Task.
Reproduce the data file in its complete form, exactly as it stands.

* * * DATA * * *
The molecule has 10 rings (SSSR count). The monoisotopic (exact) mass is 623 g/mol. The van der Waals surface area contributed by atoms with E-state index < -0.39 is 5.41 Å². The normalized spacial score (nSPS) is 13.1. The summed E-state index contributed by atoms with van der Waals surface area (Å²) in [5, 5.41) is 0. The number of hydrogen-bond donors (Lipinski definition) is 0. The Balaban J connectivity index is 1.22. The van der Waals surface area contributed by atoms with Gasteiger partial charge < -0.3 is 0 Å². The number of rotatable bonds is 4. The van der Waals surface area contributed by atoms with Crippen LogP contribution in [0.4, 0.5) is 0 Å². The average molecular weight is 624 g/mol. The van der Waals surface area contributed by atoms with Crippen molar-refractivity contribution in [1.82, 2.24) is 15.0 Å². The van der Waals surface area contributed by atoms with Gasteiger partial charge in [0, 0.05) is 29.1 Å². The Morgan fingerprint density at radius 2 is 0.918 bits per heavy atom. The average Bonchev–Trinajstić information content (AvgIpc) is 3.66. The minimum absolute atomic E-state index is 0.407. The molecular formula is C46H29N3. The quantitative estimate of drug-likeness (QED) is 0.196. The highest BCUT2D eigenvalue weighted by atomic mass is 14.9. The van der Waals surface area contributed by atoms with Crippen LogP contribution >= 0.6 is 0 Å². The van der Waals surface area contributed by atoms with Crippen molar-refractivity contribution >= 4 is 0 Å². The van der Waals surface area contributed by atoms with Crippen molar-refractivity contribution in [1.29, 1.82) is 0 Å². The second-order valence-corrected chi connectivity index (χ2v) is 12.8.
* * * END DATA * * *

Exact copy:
The molecule has 10 rings (SSSR count). The monoisotopic (exact) mass is 623 g/mol. The van der Waals surface area contributed by atoms with E-state index < -0.39 is 5.41 Å². The normalized spacial score (nSPS) is 13.1. The summed E-state index contributed by atoms with van der Waals surface area (Å²) in [5, 5.41) is 0. The number of hydrogen-bond donors (Lipinski definition) is 0. The Balaban J connectivity index is 1.22. The van der Waals surface area contributed by atoms with Gasteiger partial charge < -0.3 is 0 Å². The number of rotatable bonds is 4. The van der Waals surface area contributed by atoms with Crippen LogP contribution in [0.4, 0.5) is 0 Å². The average molecular weight is 624 g/mol. The van der Waals surface area contributed by atoms with Crippen molar-refractivity contribution in [1.82, 2.24) is 15.0 Å². The van der Waals surface area contributed by atoms with Gasteiger partial charge in [0, 0.05) is 29.1 Å². The Morgan fingerprint density at radius 2 is 0.918 bits per heavy atom. The average Bonchev–Trinajstić information content (AvgIpc) is 3.66. The minimum absolute atomic E-state index is 0.407. The molecular formula is C46H29N3. The quantitative estimate of drug-likeness (QED) is 0.196. The highest BCUT2D eigenvalue weighted by atomic mass is 14.9. The van der Waals surface area contributed by atoms with Crippen LogP contribution >= 0.6 is 0 Å². The van der Waals surface area contributed by atoms with Crippen molar-refractivity contribution >= 4 is 0 Å². The van der Waals surface area contributed by atoms with Crippen molar-refractivity contribution in [1.29, 1.82) is 0 Å². The second-order valence-corrected chi connectivity index (χ2v) is 12.8.